British customers could be eating ‘endangered SHARKS’ from their local chip shop, fishmongers and restaurants
- Species like the hammerhead and dogfish shark are being sold as food in Britain
- A staggering 90 per cent of shark sold at chip shops is globally threatened
- Ambiguous and misleading labelling on menus mean most people are unaware
- Findings demonstrate the need for more informative, accurate seafood labelling
- Scalloped hammerhead shark, also endangered, was discovered in 40 per cent of shark fins sold in Asian restaurants and supermarkets
Fish lovers may be completely unaware that they are eating endangered shark meat from their chip shop, suggests a new study.
Endangered species of hammerhead and dogfish are among shark species being sold in Britain, reveals the research.
But most customers are unaware they could be biting into the species because of ambiguous and misleading labels on menus at chippers and fishmongers.
A staggering 90 per cent of shark sold in Britain was the globally threatened spiny dogfish which is subject to international trading restrictions.
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For the first time in Europe, shark fins from a nationwide Asian food wholesaler destined for restaurants and supermarkets were also analysed using mini bar codes. A staggering 90 per cent of the 78 battered and fried samples from fish and chip shops were spiny dogfish shark. Pictured: Shark fins examined in the study
Meanwhile the scalloped endangered hammerhead shark was discovered in 40 per cent of shark fins sold in Asian restaurants and supermarkets.
The researchers sampled more than 150 different shark products from fishmongers and chippies in the south of England between February 2016 and November 2017, including London, Hampshire, Devon and Somerset.
The majority of chip shop samples were sold under generic names such as huss, rock salmon and rock eel.
Researchers urged retailers to stop using misleading ‘umbrella terms’ so customers know exactly what they’re putting in their mouths.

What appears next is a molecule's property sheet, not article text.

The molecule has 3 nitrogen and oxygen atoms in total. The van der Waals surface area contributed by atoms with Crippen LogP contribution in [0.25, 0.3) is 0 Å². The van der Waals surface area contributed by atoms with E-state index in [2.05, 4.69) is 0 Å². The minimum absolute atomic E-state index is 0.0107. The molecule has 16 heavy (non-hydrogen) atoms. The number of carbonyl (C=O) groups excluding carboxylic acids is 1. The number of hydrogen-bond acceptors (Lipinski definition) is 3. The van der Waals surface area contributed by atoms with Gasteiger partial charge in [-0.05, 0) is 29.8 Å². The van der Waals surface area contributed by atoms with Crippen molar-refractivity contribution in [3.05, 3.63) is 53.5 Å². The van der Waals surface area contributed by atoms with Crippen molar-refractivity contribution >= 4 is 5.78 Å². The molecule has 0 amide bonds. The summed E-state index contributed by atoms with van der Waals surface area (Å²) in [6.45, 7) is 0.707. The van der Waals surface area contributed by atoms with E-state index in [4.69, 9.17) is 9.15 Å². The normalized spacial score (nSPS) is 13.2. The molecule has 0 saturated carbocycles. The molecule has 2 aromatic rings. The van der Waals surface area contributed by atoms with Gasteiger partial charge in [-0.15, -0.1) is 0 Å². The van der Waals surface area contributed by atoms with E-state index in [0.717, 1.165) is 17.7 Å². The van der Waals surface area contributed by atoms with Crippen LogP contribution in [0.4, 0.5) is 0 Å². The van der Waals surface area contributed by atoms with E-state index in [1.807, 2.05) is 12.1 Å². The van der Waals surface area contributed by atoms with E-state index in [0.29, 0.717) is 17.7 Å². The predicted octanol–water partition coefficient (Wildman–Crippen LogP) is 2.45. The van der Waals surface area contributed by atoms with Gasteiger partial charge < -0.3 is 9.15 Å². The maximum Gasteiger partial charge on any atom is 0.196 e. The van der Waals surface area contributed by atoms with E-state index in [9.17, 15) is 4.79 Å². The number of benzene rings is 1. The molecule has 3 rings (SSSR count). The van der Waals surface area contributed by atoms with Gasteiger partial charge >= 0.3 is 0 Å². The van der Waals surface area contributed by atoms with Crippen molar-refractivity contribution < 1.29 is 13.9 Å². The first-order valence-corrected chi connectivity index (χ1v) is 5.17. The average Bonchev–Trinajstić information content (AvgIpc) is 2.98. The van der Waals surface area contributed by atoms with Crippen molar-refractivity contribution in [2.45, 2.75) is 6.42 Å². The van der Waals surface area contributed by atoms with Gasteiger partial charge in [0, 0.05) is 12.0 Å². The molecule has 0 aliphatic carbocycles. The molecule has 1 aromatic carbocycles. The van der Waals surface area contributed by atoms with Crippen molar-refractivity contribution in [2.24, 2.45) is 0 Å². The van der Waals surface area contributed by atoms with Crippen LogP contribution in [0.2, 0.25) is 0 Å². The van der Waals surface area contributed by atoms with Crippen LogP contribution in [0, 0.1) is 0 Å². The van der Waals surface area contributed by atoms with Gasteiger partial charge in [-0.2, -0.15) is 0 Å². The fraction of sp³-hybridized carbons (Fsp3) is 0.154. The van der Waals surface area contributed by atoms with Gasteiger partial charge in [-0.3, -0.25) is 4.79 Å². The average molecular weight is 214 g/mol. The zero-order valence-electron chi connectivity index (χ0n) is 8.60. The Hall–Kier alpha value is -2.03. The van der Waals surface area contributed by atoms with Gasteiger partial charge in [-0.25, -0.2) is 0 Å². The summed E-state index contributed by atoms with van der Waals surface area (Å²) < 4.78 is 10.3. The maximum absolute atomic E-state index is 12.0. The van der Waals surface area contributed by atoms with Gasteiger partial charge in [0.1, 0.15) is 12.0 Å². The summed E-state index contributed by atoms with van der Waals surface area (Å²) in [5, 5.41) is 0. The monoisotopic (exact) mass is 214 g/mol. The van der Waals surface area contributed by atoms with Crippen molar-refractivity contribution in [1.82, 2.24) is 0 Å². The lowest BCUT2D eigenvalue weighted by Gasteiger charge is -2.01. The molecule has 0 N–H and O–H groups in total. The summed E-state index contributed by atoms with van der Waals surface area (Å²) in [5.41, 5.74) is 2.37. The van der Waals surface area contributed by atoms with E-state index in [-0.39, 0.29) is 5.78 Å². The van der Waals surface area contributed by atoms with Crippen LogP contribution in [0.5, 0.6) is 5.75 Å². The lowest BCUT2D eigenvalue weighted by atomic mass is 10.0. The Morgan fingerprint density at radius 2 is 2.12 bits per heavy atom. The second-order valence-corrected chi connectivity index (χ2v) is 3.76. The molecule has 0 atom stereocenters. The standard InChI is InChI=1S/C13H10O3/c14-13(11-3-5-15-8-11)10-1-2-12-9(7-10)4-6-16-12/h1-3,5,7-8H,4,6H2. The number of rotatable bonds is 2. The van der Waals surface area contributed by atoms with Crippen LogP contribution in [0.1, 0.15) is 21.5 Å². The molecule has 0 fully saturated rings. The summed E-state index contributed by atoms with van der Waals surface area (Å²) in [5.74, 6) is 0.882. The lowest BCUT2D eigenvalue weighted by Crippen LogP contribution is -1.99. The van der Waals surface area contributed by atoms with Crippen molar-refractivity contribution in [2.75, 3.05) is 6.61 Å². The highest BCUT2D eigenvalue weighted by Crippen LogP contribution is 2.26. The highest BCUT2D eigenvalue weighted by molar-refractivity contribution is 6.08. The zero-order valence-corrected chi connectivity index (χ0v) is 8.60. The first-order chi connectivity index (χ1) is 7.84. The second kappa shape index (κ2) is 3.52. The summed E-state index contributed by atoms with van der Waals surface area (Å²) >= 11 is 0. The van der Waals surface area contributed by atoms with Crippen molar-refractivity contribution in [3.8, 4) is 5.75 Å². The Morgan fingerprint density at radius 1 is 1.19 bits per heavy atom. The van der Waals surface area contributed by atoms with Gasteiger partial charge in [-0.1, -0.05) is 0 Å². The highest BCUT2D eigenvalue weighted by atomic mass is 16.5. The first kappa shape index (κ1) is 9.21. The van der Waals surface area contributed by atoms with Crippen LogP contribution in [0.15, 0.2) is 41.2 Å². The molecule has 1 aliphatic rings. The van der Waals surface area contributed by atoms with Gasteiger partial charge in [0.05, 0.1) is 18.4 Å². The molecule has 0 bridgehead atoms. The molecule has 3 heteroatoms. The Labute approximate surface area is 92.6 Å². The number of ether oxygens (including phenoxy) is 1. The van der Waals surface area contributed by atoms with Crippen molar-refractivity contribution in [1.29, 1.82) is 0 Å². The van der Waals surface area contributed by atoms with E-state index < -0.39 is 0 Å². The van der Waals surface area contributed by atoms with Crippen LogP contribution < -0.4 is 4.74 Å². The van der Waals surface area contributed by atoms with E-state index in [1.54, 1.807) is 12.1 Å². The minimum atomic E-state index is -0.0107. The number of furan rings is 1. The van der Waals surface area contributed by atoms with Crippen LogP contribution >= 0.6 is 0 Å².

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For the first time in Europe, the team also studied shark fins from an unnamed nationwide Asian food wholesaler destined for restaurants and supermarkets were also analysed using mini bar codes.
A staggering 90 per cent of the 78 battered and fried samples from fish and chip shops were the critically endangered spiny dogfish shark – which is prohibited in the European Union.
The species also made up 16 per cent of the 39 samples from fishmongers.
Dried and processed shark fins sold in Asian restaurants and supermarkets were also sampled, 38 per cent of which were the endangered scalloped hammerhead shark, which is subject to international trade restrictions.
Meanwhile 25 per cent of samples were shortfin mako and 13 per cent smalleye hammerheads – both classified threatened species.
Fish lovers may be completely unaware that they are eating endangered shark meat from their chip shop, suggests a new study. Endangered species of hammerhead and dogfish are among shark species being sold in Britain (stock)
Study first author Catherine Hobbs, of Exeter University, said: ‘It’s almost impossible for consumers to know what they are buying.
‘People might think they’re getting a sustainably sourced product when they’re actually buying a threatened species.
‘Our findings demonstrate the need for more informative and accurate seafood labelling.’
Doctor Andrew Griffiths, also of Exeter University, said: ‘The discovery of endangered hammerhead sharks highlights how widespread the sale of declining species really is – even reaching Europe and the UK.
‘Separate investigations focusing on Asia have commonly identified scalloped hammerhead in fin processing.’
He added that the alarming findings, published in the journal Scientific Reports, ‘highlight the global nature of the damaging trade in endangered shark species, in which Europe and the UK have a continuing role.’
WHAT IS THE ENDANGERED ‘RED LIST’?
Species on the endangered red list are animals of the highest conservation priority that need ‘urgent action’ to save.
An Amber list is reserved for the next most critical group, followed by a green list.
Red list criteria:
- Globally threatened
- Historical population decline in UK during 1800–1995
- Severe (at least 50 per cent) decline in UK breeding population over last 25 years
- Severe (at least 50 per cent) contraction of UK breeding range over last 25 years
Last year, in the UK, several more species were added to the list.
- Atlantic puffin
- Long-tailed duck
- Turtle dove
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